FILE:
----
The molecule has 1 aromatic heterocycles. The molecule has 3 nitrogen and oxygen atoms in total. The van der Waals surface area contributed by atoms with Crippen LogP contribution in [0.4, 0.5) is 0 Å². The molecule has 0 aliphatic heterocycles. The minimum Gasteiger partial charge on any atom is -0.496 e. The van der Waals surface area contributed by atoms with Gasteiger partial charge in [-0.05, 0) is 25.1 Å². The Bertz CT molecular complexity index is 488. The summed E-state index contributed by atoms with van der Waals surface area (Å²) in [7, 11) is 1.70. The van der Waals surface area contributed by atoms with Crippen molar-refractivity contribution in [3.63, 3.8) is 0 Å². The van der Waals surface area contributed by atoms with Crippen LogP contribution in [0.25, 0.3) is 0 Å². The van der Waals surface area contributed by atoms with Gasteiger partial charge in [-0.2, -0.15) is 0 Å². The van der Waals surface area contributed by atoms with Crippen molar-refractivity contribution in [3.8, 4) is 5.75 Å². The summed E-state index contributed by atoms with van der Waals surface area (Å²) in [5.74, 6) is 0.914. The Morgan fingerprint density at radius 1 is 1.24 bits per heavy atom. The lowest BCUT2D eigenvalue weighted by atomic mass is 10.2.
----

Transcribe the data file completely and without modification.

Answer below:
The molecule has 1 aromatic heterocycles. The molecule has 3 nitrogen and oxygen atoms in total. The van der Waals surface area contributed by atoms with Crippen LogP contribution in [0.4, 0.5) is 0 Å². The molecule has 0 aliphatic heterocycles. The minimum Gasteiger partial charge on any atom is -0.496 e. The van der Waals surface area contributed by atoms with Gasteiger partial charge in [-0.05, 0) is 25.1 Å². The Bertz CT molecular complexity index is 488. The summed E-state index contributed by atoms with van der Waals surface area (Å²) in [7, 11) is 1.70. The van der Waals surface area contributed by atoms with Crippen molar-refractivity contribution in [3.63, 3.8) is 0 Å². The van der Waals surface area contributed by atoms with Crippen LogP contribution in [0.25, 0.3) is 0 Å². The van der Waals surface area contributed by atoms with Gasteiger partial charge in [-0.2, -0.15) is 0 Å². The van der Waals surface area contributed by atoms with Crippen molar-refractivity contribution in [3.8, 4) is 5.75 Å². The summed E-state index contributed by atoms with van der Waals surface area (Å²) in [5.74, 6) is 0.914. The Morgan fingerprint density at radius 1 is 1.24 bits per heavy atom. The lowest BCUT2D eigenvalue weighted by atomic mass is 10.2.